Being Protestants first and foremost, Fundamentalists have a very binary view of salvation: you are either saved or not. The answer to the question as to whether or not you can lose your salvation depends on the flavor of Protestantism. In constrast, the Catholic Church has always examined other faith traditions with respect to their degrees of catholicity, in other words, how close thier beliefs are to the revealed truth of God. Just an aside, it would interesting to know if the only exception to the once-saved-always-saved doctrine would be conversion to Catholicism after accepting Jesus as a personal Lord and Savior.

Literature

Tactics

Faithful Profiling Keating notes that a disproportionate number of Catholics have converted to Fundamentalist beliefs in comparison to other religions and denominations. This evidence would imply that Catholics are targeted specifically, though it is entirely possible that the lack of solid catechesis amongst the faithful also makes them easy targets as well. Through the personal accounts of others and in my own experience, I have found that Fundamentalists generally agree on one thing – it is impossible, or at least extremely rare, for a Catholic to be “saved”.

Sola Scriptura Being Protestant, it should be expected that Fundamentalists will hold fast to the Sola Scriptura doctrine. The tactic used, however, is to insist on debates based solely on Scripture. In itself, this is not a roadblock to discussion, but it is a trap. At best, differences in interpretation must be handled (and correctly at that). At worst, the Fundamentalist derails his debate opponent, and wins the debate as well as a convert. All Catholics should know that the Bible is not the sole source of Catholic doctrine, even if they cannot identify each and every topic in which it matters – though it should be noted that saying things like “well, if it’s not in the Bible then it must be in some other Church document somewhere” is not going to impress any Fundamentalist and will likely invite a barrage of accusations about how legalistic (Pharisaic) the Roman Church is.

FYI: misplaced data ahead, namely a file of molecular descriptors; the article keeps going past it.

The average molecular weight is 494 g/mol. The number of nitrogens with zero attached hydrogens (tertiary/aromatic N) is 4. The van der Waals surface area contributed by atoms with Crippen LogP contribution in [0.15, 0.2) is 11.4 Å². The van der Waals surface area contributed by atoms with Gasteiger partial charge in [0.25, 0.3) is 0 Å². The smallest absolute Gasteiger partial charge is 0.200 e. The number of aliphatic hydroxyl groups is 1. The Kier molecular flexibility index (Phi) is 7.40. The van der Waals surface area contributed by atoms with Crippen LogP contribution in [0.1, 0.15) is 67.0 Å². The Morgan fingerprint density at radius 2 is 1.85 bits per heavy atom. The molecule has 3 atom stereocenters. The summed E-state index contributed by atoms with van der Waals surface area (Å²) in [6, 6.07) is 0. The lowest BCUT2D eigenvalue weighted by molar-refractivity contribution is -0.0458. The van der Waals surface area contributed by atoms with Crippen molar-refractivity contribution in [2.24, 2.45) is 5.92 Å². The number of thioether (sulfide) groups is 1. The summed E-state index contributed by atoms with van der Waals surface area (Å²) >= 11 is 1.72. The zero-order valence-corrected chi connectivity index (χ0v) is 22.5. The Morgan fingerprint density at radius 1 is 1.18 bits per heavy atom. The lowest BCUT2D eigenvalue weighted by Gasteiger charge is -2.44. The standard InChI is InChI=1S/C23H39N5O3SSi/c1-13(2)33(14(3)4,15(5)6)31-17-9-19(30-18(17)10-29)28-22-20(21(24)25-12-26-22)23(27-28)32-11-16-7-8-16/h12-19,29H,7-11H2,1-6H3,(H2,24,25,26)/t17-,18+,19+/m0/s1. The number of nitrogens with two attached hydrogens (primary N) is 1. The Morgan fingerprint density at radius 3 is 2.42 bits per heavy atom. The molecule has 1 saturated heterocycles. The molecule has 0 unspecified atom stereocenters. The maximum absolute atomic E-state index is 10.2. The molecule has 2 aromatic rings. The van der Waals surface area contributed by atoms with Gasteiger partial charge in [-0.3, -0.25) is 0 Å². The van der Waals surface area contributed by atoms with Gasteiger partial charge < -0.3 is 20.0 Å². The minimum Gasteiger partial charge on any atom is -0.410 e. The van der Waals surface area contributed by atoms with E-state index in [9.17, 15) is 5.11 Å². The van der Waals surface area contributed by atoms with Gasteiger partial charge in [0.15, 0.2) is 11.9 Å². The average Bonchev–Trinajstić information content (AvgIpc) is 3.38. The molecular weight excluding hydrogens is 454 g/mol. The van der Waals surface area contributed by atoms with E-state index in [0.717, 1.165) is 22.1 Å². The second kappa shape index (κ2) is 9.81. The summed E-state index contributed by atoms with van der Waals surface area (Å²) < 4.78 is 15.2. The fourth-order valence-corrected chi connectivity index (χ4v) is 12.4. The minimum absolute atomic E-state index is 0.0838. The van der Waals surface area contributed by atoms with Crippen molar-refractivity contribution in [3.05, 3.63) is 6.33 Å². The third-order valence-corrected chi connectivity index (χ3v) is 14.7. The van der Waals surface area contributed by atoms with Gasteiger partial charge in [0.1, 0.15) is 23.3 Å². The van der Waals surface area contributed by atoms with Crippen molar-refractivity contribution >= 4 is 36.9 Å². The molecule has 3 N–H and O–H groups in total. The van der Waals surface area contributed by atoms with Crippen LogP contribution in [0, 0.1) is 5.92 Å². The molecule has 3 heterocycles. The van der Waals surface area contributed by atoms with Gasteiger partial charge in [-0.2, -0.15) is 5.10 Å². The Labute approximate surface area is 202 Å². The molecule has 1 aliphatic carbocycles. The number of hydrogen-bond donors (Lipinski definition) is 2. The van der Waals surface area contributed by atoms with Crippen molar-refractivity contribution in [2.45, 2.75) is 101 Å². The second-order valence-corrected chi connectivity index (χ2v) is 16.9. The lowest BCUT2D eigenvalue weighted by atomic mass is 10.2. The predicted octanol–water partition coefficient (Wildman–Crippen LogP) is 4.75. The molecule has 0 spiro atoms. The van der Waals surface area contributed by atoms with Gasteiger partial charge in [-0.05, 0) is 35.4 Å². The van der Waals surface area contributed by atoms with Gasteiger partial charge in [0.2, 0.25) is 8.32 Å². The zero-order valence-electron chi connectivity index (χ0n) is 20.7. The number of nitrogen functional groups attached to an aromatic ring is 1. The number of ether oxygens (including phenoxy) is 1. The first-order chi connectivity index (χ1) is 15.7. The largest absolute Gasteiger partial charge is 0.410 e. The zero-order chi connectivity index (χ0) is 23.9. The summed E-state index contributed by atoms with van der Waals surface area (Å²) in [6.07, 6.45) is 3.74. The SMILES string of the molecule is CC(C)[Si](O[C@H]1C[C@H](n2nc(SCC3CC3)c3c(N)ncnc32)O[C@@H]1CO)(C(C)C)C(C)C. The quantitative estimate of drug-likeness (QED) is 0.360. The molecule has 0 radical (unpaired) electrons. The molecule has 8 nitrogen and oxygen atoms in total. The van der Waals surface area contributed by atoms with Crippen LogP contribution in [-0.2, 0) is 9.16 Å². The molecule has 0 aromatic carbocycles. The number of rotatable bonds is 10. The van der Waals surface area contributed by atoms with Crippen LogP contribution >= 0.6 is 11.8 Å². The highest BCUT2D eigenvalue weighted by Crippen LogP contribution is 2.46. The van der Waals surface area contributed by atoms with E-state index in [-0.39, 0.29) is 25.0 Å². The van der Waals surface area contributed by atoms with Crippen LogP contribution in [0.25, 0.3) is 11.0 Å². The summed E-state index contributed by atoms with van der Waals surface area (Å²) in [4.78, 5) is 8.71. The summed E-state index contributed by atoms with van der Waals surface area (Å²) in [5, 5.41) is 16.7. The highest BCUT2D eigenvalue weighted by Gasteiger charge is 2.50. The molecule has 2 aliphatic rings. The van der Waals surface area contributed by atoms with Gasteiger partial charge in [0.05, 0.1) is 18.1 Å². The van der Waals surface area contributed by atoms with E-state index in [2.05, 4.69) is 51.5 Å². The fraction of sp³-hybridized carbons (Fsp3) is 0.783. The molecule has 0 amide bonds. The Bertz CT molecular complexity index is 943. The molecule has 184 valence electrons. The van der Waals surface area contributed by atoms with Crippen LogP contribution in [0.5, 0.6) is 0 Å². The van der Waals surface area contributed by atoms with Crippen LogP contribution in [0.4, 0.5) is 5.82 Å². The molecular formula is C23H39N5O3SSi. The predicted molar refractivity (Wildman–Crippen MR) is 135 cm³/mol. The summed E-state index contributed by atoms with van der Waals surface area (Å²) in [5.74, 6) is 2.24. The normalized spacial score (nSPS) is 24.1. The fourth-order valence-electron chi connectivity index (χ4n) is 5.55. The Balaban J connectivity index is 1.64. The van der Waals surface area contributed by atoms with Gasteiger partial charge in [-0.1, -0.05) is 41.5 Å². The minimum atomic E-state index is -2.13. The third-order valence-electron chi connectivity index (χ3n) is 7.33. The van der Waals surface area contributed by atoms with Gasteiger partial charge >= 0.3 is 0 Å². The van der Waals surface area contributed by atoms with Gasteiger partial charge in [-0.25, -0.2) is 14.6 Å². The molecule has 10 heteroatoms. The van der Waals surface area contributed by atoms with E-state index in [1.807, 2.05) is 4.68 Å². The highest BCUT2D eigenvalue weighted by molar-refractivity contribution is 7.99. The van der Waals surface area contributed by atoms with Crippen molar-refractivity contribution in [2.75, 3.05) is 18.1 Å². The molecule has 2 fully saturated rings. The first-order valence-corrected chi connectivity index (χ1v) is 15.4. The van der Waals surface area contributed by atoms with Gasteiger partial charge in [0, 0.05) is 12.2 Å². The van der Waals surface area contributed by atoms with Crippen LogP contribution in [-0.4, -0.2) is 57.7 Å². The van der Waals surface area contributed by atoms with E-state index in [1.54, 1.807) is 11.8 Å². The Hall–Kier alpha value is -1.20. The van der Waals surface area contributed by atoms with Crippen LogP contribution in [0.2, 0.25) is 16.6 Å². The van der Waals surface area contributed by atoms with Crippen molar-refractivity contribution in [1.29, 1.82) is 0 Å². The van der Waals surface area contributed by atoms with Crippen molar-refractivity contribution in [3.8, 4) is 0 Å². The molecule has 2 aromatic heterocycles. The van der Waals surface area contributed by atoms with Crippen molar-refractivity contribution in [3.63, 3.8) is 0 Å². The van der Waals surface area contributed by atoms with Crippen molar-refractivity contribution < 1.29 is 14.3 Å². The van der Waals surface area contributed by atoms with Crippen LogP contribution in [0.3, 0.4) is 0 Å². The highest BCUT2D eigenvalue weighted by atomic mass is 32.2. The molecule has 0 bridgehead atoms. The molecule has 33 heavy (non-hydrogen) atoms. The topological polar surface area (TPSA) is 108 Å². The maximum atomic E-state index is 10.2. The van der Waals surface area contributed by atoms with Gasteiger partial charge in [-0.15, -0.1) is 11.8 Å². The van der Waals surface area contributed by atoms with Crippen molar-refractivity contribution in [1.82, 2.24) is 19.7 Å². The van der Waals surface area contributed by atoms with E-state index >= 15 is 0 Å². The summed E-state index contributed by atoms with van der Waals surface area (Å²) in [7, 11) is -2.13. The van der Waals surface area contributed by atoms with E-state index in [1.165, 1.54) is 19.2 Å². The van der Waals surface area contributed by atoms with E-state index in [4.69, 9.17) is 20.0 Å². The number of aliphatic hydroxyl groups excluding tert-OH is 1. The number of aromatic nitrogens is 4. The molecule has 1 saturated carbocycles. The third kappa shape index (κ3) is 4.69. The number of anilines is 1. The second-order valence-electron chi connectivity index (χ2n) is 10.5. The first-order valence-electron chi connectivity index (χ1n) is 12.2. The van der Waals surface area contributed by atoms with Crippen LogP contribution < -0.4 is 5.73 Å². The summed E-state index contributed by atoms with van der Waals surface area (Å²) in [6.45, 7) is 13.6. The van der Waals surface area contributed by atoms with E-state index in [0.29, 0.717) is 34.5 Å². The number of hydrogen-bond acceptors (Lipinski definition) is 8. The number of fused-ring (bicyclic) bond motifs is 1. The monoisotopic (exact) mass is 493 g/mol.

Selective Quotation A recurring theme in Catholic apologetics is the necessity of reading Bible passages in context. When given a “proof text”, one must evaluate its meaning in relation to the story or lesson being told. Fundamentalists will often throw out phrases or single passages to make a point in an argument. If you agree with what they say (i.e. their interpretation of the passage), they automatically win the point; however, if you desagree (or even hesitate to agree), then they dismiss your point as “not scriptural” and often unleash another half-dozen passages to reinforce their position. This “soundbite” mentality must be rooted in the idea that the words themselves, regardless of meaning, are inspired. Some have suggested, as a rule-of-thumb, to read five-to-ten lines before and after the passage to get the context; however, I think it is a better idea to read the entire section, which is usually titled and may be encompass entire chapter or, more often than not, only a part thereof. This works because Fundamentalists do not read the Bible as a cohesive whole, but as a string of supporting proofs.

Oversimplification A Fundamentalist will often make a bold and authoritative-sounding statement about the Bible and/or against the Church. Such a statement may be very well-rehersed, enhanced by natural charisma, and made with confidence since this is what the person honestly believes is true. Most such statements are oversimplifications that require much more detail to address than the person is willing to discuss.

Filtering Communication with a Fundamentalist can often be simplex, and specifically, outbound only. These types do not address orthodox points, but talk over them. They are automatically perceived as orthodox, ergo errant, and dismissed. The Fundamentalist will either keep making his point as if your rebuttal never happened or switch topics to avoid losing any ground to actual theology. Sometimes, the intent is to impress onlookers and humiliate the Catholic debater by appearing to have superior knowledge or understanding of Scripture.

Anachronistic Logic The logic employed by Fundamentalists is modern and distinctly Western. This is a large factor in their interpretation of Scriptures as well as in their debate tactics. The New Testament was authored by Jews in the Middle East two millennia ago, not by Baptists in the United States two centuries ago.

Attacks on Church Wealth “Complaints about the alleged wealth of the Church are always excuses for something else.” (Keating-1, p.60)

Attacks on “Religion” Fundamentalists often view religion as a man-made, rule-based system by which man can attain his own salvation. From the simple definition of the word, from Merriam-Webster for example, it would seem obvious that Fundementalists are indeed religious; however, it seems that their main objection is that people will claim that their religion saves them (with an emphasis on its doctrines and practices) when the Fundamentalist will counter with the fact that only their faith can save them. Some Fundamentalists will not accept that religion is an outward expression of faith that, in turn, stengthens that same faith.